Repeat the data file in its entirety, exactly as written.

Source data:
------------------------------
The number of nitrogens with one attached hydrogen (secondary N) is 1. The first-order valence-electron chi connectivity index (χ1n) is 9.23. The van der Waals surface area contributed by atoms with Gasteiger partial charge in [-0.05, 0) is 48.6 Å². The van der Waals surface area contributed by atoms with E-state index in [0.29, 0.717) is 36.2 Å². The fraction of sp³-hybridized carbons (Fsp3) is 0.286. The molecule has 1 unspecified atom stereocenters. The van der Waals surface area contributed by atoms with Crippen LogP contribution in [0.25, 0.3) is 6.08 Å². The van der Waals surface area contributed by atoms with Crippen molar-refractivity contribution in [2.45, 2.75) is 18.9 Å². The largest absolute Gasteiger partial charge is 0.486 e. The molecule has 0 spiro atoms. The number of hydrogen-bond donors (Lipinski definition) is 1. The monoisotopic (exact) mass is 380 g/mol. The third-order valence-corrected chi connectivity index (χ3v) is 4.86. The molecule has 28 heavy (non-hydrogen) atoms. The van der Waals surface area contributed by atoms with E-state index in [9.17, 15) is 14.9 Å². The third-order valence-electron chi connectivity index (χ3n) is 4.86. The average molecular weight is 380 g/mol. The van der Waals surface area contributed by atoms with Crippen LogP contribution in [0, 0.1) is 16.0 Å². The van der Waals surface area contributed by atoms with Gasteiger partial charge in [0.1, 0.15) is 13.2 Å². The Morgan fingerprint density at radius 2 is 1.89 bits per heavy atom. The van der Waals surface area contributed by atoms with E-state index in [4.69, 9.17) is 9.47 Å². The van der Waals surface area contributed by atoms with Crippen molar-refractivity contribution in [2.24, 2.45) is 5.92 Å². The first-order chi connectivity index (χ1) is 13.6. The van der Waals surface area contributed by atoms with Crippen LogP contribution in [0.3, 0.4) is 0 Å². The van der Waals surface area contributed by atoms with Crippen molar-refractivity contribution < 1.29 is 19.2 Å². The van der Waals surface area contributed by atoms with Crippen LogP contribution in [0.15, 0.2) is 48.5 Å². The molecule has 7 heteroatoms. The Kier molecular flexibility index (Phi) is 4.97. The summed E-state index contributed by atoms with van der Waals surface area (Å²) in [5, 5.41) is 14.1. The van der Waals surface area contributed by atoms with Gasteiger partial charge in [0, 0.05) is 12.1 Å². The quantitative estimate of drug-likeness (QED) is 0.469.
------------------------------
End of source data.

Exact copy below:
The number of nitrogens with one attached hydrogen (secondary N) is 1. The first-order valence-electron chi connectivity index (χ1n) is 9.23. The van der Waals surface area contributed by atoms with Gasteiger partial charge in [-0.05, 0) is 48.6 Å². The van der Waals surface area contributed by atoms with E-state index in [0.29, 0.717) is 36.2 Å². The fraction of sp³-hybridized carbons (Fsp3) is 0.286. The molecule has 1 unspecified atom stereocenters. The van der Waals surface area contributed by atoms with Crippen LogP contribution in [0.25, 0.3) is 6.08 Å². The van der Waals surface area contributed by atoms with Crippen molar-refractivity contribution in [2.45, 2.75) is 18.9 Å². The largest absolute Gasteiger partial charge is 0.486 e. The molecule has 0 spiro atoms. The number of hydrogen-bond donors (Lipinski definition) is 1. The monoisotopic (exact) mass is 380 g/mol. The third-order valence-corrected chi connectivity index (χ3v) is 4.86. The molecule has 28 heavy (non-hydrogen) atoms. The van der Waals surface area contributed by atoms with E-state index in [9.17, 15) is 14.9 Å². The third-order valence-electron chi connectivity index (χ3n) is 4.86. The average molecular weight is 380 g/mol. The van der Waals surface area contributed by atoms with Crippen LogP contribution in [0, 0.1) is 16.0 Å². The van der Waals surface area contributed by atoms with Gasteiger partial charge in [0.1, 0.15) is 13.2 Å². The Morgan fingerprint density at radius 2 is 1.89 bits per heavy atom. The van der Waals surface area contributed by atoms with E-state index in [4.69, 9.17) is 9.47 Å². The van der Waals surface area contributed by atoms with Crippen molar-refractivity contribution in [2.24, 2.45) is 5.92 Å². The first-order chi connectivity index (χ1) is 13.6. The van der Waals surface area contributed by atoms with Crippen LogP contribution in [0.3, 0.4) is 0 Å². The van der Waals surface area contributed by atoms with Crippen molar-refractivity contribution < 1.29 is 19.2 Å². The van der Waals surface area contributed by atoms with Crippen LogP contribution in [0.15, 0.2) is 48.5 Å². The molecule has 7 heteroatoms. The Kier molecular flexibility index (Phi) is 4.97. The summed E-state index contributed by atoms with van der Waals surface area (Å²) in [5, 5.41) is 14.1. The van der Waals surface area contributed by atoms with Gasteiger partial charge in [0, 0.05) is 12.1 Å². The quantitative estimate of drug-likeness (QED) is 0.469.